From EARTH Magazine, 08/24/2015 -- The theme of inclusion in the geosciences is sweeping through the community, and geoscience instructors and field trip leaders are learning how to make accommodations to individuals with different barriers to being in the field. In the September issue, EARTH Magazine reports how in 2014, at the annual meeting of the Geological Society of America, a couple of researchers put on the first fully accessible field trip, and it was a success!
From AGI, 08/18/2015 -- The American Geosciences Institute's Center for Geoscience and Society is pleased to release two reports concerning geosciences education in the United States. The reports were developed in response to the need for comprehensive monitoring of the U.S. educational system in terms of the instruction of geoscience content and participation in geoscience-related learning experiences. The reports are based on data pertaining to science education collected from all 50 states and the District of Columbia.
From AGI, 08/13/2015 -- Concerns have been raised that geoscience programs tend to attract students from middle and upper class families, possibly due to either parents familiarity with the geosciences or because of extra costs for co-curricular activities such as field camp. In an attempt to begin investigating the socioeconomic status of geoscience students, discussions within AGI's Workforce Program have focuses around using parent's highest education level as a proxy for inferring a student's socioeconimic status.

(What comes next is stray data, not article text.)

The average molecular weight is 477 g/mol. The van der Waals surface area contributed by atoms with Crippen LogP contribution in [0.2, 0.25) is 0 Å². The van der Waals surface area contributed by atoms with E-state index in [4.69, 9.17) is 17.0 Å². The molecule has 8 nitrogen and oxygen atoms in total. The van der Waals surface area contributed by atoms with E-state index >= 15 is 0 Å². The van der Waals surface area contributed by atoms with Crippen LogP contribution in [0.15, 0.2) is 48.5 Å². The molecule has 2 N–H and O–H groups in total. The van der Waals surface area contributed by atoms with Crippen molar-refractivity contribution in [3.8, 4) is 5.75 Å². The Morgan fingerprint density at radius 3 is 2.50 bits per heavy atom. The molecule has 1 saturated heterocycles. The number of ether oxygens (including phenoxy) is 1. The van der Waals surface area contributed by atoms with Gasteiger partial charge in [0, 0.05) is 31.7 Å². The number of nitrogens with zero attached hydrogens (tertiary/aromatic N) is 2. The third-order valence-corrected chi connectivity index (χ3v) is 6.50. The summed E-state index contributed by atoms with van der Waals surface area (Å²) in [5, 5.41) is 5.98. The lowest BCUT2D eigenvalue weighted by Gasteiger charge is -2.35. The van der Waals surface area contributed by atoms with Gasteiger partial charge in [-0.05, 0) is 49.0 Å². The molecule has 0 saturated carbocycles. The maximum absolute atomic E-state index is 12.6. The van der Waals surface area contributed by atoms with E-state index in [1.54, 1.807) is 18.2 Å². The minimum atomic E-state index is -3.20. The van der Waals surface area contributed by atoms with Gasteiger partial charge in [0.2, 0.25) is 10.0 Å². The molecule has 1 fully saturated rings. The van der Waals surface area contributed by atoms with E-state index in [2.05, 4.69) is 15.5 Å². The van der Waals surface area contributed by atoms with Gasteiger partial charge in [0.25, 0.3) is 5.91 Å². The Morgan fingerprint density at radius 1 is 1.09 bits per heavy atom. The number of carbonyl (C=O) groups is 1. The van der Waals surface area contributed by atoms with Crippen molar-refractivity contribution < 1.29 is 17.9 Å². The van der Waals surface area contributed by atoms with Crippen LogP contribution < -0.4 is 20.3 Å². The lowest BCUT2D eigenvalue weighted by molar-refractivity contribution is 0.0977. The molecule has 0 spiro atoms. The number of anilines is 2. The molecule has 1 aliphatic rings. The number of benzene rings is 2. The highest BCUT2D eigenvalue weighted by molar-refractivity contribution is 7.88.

From EARTH Magazine, 08/03/2015 -- It now appears that, of the many moons of Jupiter and Saturn, two of them may have oceans beneath their icy exteriors. Scientists studying Jupiter's moon Ganymede - the largest moon in the solar system and the only one with its own magnetic field, which frequently sparks aurorae - used the Hubble space telescope to detect ultraviolet light emitted by the aurorae, which were less active than expected, given the moon's magnetic field.
From EARTH Magazine, 07/28/2015 -- The United States' Icebreaker Fleet - operated by the U.S. Coast Guard - consists of just two ships that are used for everything from search and rescue to national security operations to scientific research. In our August cover story, EARTH Magazine examines the various roles icebreakers play, especially in Arctic research, and how insufficient funding is affecting the icebreakers' roles.
From EARTH Magazine, 06/29/2015 -- Analyzing thousands of records, researchers have reinforced the claim that for marine life, bigger has been better for the last 542 million years. The study examined Cope's rule - the idea, named for paleontologist Edward Drinker Cope, that species evolve to larger sizes over time.